At a recent Trusts and Estates Brown Bag Lunch (held on the third Tuesday of most months at various locations: see the OBA web page, here), we discussed the case of Egan v. Burton, 2013 ONSC 3063 (CanLII).

There, in the context of a family law proceeding, the issue was whether a cottage was a matrimonial home, thereby affecting the spouses’ Net Family Property and equalization. If the cottage was a “matrimonial home”, then the husband, who owned the cottage, would not get the credit for the value of the cottage at the time of marriage.

The court held that a two-part test should be applied to determine whether the cottage was a “matrimonial home”. Firstly, was the cottage ordinarily used by the spouses, and secondly, was it used as a family residence.

Here, the court found that the first part of the test was met: the cottage was used by the spouses. However, with respect to the second part of the test, the court found that the wife never treated the cottage as a family residence. The wife treated the cottage differently than the family home. She made no contribution to the operation or maintenance of the cottage. She did not show the same interest in the cottage that she showed to the home. “If she had been asked prior to separation about her intention regarding the cottage, I am satisfied that she would have said that it was his cottage and his alone.” Here, unlike other cases where the cottage was found to be a matrimonial home, there was no evidence of an intention to treat the cottage as a family home.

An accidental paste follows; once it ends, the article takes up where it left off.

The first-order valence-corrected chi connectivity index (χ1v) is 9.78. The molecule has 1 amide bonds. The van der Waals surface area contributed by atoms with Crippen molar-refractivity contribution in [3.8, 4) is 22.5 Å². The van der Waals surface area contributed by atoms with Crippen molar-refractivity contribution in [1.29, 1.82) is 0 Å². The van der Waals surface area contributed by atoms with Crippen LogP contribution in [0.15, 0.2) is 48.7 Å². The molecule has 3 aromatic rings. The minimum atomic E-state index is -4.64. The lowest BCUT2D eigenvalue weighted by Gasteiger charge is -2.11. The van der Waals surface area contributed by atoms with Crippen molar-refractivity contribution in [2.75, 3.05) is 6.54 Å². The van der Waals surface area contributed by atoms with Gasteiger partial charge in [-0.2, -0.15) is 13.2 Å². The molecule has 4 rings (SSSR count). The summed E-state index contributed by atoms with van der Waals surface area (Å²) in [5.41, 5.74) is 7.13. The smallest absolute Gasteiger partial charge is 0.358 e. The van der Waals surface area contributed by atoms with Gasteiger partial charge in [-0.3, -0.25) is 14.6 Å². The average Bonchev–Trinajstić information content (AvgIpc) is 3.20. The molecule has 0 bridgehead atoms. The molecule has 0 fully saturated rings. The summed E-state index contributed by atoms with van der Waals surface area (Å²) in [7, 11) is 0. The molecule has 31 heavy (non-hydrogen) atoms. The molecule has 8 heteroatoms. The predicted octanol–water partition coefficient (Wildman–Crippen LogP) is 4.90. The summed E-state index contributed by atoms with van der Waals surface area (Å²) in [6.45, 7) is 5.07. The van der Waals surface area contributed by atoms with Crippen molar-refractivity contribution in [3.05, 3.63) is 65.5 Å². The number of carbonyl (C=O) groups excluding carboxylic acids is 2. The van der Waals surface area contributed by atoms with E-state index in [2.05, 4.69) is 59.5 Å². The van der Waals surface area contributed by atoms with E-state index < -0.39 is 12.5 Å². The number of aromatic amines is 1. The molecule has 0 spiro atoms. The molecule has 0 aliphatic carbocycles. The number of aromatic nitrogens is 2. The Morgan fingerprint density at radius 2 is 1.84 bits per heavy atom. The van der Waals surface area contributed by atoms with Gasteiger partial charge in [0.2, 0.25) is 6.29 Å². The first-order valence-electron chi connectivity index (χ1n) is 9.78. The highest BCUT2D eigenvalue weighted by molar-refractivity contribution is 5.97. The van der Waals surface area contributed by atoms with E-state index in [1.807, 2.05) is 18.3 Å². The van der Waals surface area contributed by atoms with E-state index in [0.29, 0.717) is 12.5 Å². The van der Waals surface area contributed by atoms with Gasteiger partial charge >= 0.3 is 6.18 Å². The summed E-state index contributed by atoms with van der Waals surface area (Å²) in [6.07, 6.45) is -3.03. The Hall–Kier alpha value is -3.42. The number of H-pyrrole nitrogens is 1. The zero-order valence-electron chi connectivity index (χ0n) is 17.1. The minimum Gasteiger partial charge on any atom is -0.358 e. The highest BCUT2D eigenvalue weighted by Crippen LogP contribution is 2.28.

In the estates context, in advancing or defending a claim for equalization under s. 5(2) of the Family Law Act, consideration should be given to not only the use of a secondary residence, but also the intention of the parties and how the second residence was treated by them.

Thank you for reading.

Paul Trudelle